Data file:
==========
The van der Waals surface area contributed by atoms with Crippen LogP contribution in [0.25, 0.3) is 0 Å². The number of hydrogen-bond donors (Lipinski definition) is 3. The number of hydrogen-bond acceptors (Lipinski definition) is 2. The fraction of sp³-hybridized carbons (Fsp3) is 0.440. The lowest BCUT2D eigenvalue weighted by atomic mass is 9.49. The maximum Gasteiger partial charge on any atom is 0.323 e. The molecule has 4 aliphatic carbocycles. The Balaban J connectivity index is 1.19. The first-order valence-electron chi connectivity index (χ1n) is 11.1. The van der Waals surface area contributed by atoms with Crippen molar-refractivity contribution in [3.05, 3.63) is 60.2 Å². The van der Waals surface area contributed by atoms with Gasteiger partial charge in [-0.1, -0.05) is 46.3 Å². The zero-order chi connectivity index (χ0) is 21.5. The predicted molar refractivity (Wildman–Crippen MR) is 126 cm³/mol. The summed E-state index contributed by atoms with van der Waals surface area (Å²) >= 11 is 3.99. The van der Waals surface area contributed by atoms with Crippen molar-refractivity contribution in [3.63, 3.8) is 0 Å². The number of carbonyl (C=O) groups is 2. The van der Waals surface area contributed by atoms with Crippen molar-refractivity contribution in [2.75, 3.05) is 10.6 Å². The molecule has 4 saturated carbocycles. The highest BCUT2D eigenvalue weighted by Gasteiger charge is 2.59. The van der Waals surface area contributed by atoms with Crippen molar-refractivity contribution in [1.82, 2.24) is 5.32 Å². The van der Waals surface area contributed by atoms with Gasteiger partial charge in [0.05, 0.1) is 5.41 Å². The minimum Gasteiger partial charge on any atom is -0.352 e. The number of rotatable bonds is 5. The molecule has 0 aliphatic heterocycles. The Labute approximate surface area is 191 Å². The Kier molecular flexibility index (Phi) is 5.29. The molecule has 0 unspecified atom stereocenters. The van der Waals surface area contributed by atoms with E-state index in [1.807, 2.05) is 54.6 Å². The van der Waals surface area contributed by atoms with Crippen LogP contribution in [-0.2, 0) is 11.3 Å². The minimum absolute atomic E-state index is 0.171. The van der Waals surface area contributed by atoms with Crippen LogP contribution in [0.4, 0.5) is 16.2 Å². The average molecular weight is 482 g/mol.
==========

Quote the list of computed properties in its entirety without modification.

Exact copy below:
The van der Waals surface area contributed by atoms with Crippen LogP contribution in [0.25, 0.3) is 0 Å². The number of hydrogen-bond donors (Lipinski definition) is 3. The number of hydrogen-bond acceptors (Lipinski definition) is 2. The fraction of sp³-hybridized carbons (Fsp3) is 0.440. The lowest BCUT2D eigenvalue weighted by atomic mass is 9.49. The maximum Gasteiger partial charge on any atom is 0.323 e. The molecule has 4 aliphatic carbocycles. The Balaban J connectivity index is 1.19. The first-order valence-electron chi connectivity index (χ1n) is 11.1. The van der Waals surface area contributed by atoms with Crippen molar-refractivity contribution in [3.05, 3.63) is 60.2 Å². The van der Waals surface area contributed by atoms with Gasteiger partial charge in [-0.1, -0.05) is 46.3 Å². The zero-order chi connectivity index (χ0) is 21.5. The predicted molar refractivity (Wildman–Crippen MR) is 126 cm³/mol. The summed E-state index contributed by atoms with van der Waals surface area (Å²) >= 11 is 3.99. The van der Waals surface area contributed by atoms with Crippen molar-refractivity contribution in [3.63, 3.8) is 0 Å². The number of carbonyl (C=O) groups is 2. The van der Waals surface area contributed by atoms with Crippen molar-refractivity contribution in [2.75, 3.05) is 10.6 Å². The molecule has 4 saturated carbocycles. The highest BCUT2D eigenvalue weighted by Gasteiger charge is 2.59. The van der Waals surface area contributed by atoms with Crippen molar-refractivity contribution in [1.82, 2.24) is 5.32 Å². The van der Waals surface area contributed by atoms with Gasteiger partial charge in [0.05, 0.1) is 5.41 Å². The minimum Gasteiger partial charge on any atom is -0.352 e. The number of rotatable bonds is 5. The molecule has 0 aliphatic heterocycles. The Labute approximate surface area is 191 Å². The Kier molecular flexibility index (Phi) is 5.29. The molecule has 0 unspecified atom stereocenters. The van der Waals surface area contributed by atoms with E-state index in [1.807, 2.05) is 54.6 Å². The van der Waals surface area contributed by atoms with Crippen LogP contribution in [-0.2, 0) is 11.3 Å². The minimum absolute atomic E-state index is 0.171. The van der Waals surface area contributed by atoms with Crippen LogP contribution in [0.4, 0.5) is 16.2 Å². The average molecular weight is 482 g/mol.